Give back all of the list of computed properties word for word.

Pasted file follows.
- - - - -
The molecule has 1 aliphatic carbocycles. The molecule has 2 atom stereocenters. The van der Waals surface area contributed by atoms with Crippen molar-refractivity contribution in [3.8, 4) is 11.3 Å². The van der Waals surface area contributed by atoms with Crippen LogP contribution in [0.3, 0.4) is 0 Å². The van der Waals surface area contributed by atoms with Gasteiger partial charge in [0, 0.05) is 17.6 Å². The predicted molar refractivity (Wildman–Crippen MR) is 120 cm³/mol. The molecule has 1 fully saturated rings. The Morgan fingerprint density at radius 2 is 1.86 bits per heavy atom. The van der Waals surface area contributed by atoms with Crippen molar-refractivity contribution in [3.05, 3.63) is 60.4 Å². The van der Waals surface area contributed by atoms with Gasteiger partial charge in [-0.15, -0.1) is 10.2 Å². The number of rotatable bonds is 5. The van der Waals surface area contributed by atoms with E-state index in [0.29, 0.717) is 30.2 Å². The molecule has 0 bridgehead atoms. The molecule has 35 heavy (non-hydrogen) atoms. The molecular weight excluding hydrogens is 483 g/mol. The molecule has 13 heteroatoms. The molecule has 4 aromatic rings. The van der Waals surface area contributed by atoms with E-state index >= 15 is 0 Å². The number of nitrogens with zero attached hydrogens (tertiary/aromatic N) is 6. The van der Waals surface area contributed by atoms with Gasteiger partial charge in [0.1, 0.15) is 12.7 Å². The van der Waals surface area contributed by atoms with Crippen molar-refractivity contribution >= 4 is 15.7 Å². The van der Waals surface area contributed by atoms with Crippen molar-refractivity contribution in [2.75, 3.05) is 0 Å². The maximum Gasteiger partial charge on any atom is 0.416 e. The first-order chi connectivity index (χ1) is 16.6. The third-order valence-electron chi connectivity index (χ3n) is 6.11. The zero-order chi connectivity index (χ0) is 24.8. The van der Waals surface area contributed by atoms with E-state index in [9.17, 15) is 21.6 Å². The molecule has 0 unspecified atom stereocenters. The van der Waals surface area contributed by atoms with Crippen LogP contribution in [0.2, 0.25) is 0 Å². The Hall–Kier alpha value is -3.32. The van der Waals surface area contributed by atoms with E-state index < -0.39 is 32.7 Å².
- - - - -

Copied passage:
The molecule has 1 aliphatic carbocycles. The molecule has 2 atom stereocenters. The van der Waals surface area contributed by atoms with Crippen molar-refractivity contribution in [3.8, 4) is 11.3 Å². The van der Waals surface area contributed by atoms with Crippen LogP contribution in [0.3, 0.4) is 0 Å². The van der Waals surface area contributed by atoms with Gasteiger partial charge in [0, 0.05) is 17.6 Å². The predicted molar refractivity (Wildman–Crippen MR) is 120 cm³/mol. The molecule has 1 fully saturated rings. The Morgan fingerprint density at radius 2 is 1.86 bits per heavy atom. The van der Waals surface area contributed by atoms with Crippen molar-refractivity contribution in [3.05, 3.63) is 60.4 Å². The van der Waals surface area contributed by atoms with Gasteiger partial charge in [-0.15, -0.1) is 10.2 Å². The number of rotatable bonds is 5. The van der Waals surface area contributed by atoms with E-state index in [0.29, 0.717) is 30.2 Å². The molecule has 0 bridgehead atoms. The molecule has 35 heavy (non-hydrogen) atoms. The molecular weight excluding hydrogens is 483 g/mol. The molecule has 13 heteroatoms. The molecule has 4 aromatic rings. The van der Waals surface area contributed by atoms with E-state index >= 15 is 0 Å². The number of nitrogens with zero attached hydrogens (tertiary/aromatic N) is 6. The van der Waals surface area contributed by atoms with Gasteiger partial charge in [0.1, 0.15) is 12.7 Å². The van der Waals surface area contributed by atoms with Crippen molar-refractivity contribution >= 4 is 15.7 Å². The van der Waals surface area contributed by atoms with Crippen molar-refractivity contribution in [2.75, 3.05) is 0 Å². The maximum Gasteiger partial charge on any atom is 0.416 e. The first-order chi connectivity index (χ1) is 16.6. The third-order valence-electron chi connectivity index (χ3n) is 6.11. The zero-order chi connectivity index (χ0) is 24.8. The van der Waals surface area contributed by atoms with E-state index in [9.17, 15) is 21.6 Å². The molecule has 0 unspecified atom stereocenters. The van der Waals surface area contributed by atoms with Crippen LogP contribution in [0.2, 0.25) is 0 Å². The Hall–Kier alpha value is -3.32. The van der Waals surface area contributed by atoms with E-state index < -0.39 is 32.7 Å².